The BMW 4 Series is the two door version of the 3 Series and benefits from many of the compact executive’s virtues – strong engines, impeccable interior quality – and packages them in a more rakish sporty shape, in either Coupe or Convertible body styles.
So, is the 4 Series too much of a compromise for most buyers, or can it be a useful, sensible daily driver? We’ve taken a look at the key measurements to find out. Don’t forget, you can put either the BMW 4 Series or the BMW 4 Series Convertible in our car configurator to see how much carwow could help you save.
BMW 4 Series and Convertible exterior dimensions
Sitting on the same platform as the 3 Series, the 4 Series takes up an almost identical amount of space on the road. Subtly re-profiled front and rear bumpers means that the 4 Series is 14mm longer, while the swoopy roof means the 3 Series stands 52mm taller.
BMW 4 Series and Convertible interior dimensions
While the 4 Series shares plenty of parts with 3 Series saloon, the swoopier roofline and removal of the two rear doors means cabin space isn’t quite as generous. Rear headroom, in particular, has taken a hit – the 3 Series saloon offers 40mm more. Despite this, it’s still impressive for a four-seat coupe, and even adults shouldn’t complain too much once they’re inside.
Curiously, even with the roof up, the Convertible offers slightly more headroom, though rear seat passengers are forced to sit closer together making it feel a little more cramped overall.
BMW 4 Series and Convertible boot space
The coupe’s 445-litre boot means it fares well in the practicality stakes, offering more boot space than a typical family hatchback – though the space is accessed through a much narrower opening. The gubbins required to make the Convertible’s roof open and close reduces overall volume quite considerably so be aware of this if you’re looking to buy one.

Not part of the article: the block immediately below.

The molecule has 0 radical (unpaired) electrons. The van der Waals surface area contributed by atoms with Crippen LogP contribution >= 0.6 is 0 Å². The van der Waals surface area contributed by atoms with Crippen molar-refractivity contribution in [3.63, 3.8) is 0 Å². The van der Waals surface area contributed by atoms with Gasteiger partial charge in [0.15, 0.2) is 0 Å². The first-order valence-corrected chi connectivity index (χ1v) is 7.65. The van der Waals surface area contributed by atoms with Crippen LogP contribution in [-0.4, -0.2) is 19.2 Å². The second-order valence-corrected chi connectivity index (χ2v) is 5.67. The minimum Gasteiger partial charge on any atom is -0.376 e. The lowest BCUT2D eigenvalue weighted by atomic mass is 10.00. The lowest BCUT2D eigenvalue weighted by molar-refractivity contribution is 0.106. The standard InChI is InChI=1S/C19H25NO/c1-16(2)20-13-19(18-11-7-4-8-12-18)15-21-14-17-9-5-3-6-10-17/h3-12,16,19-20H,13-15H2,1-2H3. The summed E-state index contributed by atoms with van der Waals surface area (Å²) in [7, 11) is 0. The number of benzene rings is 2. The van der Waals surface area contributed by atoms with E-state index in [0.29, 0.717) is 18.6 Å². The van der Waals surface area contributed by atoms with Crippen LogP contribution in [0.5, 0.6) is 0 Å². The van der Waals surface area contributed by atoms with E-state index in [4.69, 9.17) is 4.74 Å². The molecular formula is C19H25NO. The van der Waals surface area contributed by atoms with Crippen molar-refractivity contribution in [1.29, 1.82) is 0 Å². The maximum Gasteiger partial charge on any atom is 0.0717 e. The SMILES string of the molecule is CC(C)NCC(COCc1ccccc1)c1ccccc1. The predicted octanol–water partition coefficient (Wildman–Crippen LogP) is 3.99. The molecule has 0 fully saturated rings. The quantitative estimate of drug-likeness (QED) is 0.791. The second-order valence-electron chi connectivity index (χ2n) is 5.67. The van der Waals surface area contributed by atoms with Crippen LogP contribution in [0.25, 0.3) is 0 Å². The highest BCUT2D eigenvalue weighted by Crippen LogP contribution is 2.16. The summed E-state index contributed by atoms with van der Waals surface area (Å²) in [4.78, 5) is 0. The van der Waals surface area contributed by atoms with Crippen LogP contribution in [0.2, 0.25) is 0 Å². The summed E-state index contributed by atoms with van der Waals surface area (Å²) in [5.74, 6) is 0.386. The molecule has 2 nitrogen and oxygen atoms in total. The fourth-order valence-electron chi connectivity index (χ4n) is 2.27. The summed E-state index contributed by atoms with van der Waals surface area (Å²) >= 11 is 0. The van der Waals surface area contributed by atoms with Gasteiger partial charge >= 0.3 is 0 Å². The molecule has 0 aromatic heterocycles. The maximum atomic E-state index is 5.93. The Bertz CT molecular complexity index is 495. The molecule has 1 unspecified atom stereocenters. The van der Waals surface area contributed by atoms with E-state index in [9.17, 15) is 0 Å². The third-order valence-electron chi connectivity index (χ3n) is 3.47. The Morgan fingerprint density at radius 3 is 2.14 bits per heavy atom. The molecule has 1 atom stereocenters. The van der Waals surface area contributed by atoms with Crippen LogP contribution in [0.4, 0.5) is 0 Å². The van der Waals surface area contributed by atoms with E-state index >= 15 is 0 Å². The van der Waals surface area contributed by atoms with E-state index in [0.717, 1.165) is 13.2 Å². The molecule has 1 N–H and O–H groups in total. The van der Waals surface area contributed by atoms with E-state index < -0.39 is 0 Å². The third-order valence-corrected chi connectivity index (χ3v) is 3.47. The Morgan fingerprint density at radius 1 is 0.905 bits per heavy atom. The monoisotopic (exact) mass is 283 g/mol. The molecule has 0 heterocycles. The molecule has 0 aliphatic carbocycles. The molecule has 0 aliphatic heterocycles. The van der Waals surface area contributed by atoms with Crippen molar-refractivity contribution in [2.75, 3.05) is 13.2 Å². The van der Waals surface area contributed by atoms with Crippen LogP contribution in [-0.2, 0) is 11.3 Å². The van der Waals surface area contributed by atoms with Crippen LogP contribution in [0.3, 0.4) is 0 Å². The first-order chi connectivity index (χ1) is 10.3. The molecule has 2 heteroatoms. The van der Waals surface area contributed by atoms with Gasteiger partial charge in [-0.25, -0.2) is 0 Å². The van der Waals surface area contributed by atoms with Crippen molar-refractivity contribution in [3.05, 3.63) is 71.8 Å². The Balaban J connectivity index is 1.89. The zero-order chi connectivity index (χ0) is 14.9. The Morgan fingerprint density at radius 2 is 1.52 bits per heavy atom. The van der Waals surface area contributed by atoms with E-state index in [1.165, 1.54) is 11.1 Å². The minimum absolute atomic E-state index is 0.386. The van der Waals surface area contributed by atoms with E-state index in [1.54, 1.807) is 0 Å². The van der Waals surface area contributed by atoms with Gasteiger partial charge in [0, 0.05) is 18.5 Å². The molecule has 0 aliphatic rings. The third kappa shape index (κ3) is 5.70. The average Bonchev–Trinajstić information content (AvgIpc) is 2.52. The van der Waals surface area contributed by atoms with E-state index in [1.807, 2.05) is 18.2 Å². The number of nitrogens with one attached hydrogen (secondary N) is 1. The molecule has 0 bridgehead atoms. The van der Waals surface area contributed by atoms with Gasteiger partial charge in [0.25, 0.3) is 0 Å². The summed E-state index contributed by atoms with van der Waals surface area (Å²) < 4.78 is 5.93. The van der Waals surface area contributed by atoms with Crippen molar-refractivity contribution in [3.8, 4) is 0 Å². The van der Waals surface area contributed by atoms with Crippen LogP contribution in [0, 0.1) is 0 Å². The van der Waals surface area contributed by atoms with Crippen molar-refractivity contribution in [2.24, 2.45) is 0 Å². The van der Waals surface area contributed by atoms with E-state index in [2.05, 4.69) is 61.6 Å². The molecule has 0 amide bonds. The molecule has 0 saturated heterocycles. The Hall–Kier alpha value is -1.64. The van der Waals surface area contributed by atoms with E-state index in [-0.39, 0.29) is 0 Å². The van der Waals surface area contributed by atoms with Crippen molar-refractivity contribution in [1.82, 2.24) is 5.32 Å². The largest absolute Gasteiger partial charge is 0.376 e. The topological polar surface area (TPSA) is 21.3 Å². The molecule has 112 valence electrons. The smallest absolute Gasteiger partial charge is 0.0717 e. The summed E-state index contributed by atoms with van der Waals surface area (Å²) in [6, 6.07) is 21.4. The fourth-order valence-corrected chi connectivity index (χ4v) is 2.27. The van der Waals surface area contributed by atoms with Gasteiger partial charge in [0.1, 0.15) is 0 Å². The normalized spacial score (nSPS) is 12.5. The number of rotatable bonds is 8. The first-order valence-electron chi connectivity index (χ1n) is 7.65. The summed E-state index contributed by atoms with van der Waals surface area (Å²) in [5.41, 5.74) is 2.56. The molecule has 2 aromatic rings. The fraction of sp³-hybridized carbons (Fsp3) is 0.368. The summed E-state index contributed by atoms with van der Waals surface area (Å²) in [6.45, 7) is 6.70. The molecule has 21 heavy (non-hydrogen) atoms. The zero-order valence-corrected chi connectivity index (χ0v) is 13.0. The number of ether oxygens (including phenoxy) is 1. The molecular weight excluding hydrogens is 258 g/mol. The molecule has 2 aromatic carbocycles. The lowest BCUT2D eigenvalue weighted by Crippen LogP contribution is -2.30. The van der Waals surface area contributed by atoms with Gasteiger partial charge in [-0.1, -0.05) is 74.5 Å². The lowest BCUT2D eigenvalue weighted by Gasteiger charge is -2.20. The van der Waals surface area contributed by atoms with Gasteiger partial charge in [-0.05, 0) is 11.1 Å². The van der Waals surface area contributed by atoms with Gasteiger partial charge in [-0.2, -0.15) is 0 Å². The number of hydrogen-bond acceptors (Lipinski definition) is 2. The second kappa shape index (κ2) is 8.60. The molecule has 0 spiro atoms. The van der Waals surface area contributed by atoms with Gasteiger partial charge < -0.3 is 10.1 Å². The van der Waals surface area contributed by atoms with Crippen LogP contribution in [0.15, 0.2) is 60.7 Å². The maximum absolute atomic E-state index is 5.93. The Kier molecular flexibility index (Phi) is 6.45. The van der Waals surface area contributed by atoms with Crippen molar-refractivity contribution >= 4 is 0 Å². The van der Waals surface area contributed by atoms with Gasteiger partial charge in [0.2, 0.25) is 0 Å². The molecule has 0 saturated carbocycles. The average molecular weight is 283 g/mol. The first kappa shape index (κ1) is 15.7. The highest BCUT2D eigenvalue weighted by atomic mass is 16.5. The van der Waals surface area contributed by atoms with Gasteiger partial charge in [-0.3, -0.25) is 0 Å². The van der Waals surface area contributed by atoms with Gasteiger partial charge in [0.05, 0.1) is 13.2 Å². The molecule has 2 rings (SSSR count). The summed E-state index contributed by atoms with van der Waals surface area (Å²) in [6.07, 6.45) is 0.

|Convertible (roof up/down)||370/220 litres|
BMW 4 Series and Convertible turning circle and fuel tank
Depending on the fuel you choose to power your 4 Series, it comes with either a 60-litre tank (petrol) or a 57-litre one (diesel). The 60.1mpg-rated 420d is the most economical model in the lineup and, should you brim its tank – and match the claimed fuel consumption figure – a range of around 750 miles should be achievable.
|Turning circle||11.3 metres|
|Fuel tank (petrol/diesel)||60/57 litres|
BMW 4 Series and Convertible weight
Removing a car’s roof tends to have an adverse affect on the car’s structural rigidity. In order to restore some strength, additional bracing is fitted to prevent it from feeling too wobbly. This, combined with the mechanism to operate the 4 Series’ metal folding roof, means the system adds around 220kg on top of the Coupe. As a result, the Convertible feels slower and less agile than the Coupe, and uses more fuel, too.
Adding further weight is the optional four-wheel drive system, or ‘xDrive’ as it is known in BMW‘s range. These two additions means there’s a full 420kg of difference between the weight of the lightest and heaviest 4 Series models.
|1,505kg (420i Coupe)||1,925kg (435d xDrive Convertible)|
Put either the BMW 4 Series or the BMW 4 Series Convertible in our car configurator to see how much carwow could help you save. For more options, head over to our deals page or, if you still need help picking your next car, check out our car chooser.